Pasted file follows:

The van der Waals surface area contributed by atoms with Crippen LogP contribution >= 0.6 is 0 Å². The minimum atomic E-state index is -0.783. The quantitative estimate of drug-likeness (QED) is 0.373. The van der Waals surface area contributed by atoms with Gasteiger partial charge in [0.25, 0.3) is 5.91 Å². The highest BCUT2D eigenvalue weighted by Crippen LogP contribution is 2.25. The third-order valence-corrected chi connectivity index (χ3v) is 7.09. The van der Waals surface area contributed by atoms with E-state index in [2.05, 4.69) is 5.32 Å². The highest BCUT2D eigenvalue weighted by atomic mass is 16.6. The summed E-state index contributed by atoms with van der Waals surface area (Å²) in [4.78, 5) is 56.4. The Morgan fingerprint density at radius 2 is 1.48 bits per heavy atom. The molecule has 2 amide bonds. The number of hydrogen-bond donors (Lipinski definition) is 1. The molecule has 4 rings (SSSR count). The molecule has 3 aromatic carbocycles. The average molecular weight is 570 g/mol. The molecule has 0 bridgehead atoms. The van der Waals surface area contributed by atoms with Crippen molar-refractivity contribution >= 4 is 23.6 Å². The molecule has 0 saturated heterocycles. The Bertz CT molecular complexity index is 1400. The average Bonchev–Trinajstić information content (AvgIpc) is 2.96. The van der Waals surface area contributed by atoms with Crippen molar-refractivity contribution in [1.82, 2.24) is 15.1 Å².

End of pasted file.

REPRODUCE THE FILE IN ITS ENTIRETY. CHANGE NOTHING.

The van der Waals surface area contributed by atoms with Crippen LogP contribution >= 0.6 is 0 Å². The minimum atomic E-state index is -0.783. The quantitative estimate of drug-likeness (QED) is 0.373. The van der Waals surface area contributed by atoms with Gasteiger partial charge in [0.25, 0.3) is 5.91 Å². The highest BCUT2D eigenvalue weighted by Crippen LogP contribution is 2.25. The third-order valence-corrected chi connectivity index (χ3v) is 7.09. The van der Waals surface area contributed by atoms with E-state index in [2.05, 4.69) is 5.32 Å². The highest BCUT2D eigenvalue weighted by atomic mass is 16.6. The summed E-state index contributed by atoms with van der Waals surface area (Å²) in [4.78, 5) is 56.4. The Morgan fingerprint density at radius 2 is 1.48 bits per heavy atom. The molecule has 2 amide bonds. The number of hydrogen-bond donors (Lipinski definition) is 1. The molecule has 4 rings (SSSR count). The molecule has 3 aromatic carbocycles. The average molecular weight is 570 g/mol. The molecule has 0 bridgehead atoms. The van der Waals surface area contributed by atoms with Crippen molar-refractivity contribution >= 4 is 23.6 Å². The molecule has 0 saturated heterocycles. The Bertz CT molecular complexity index is 1400. The average Bonchev–Trinajstić information content (AvgIpc) is 2.96. The van der Waals surface area contributed by atoms with Crippen molar-refractivity contribution in [1.82, 2.24) is 15.1 Å².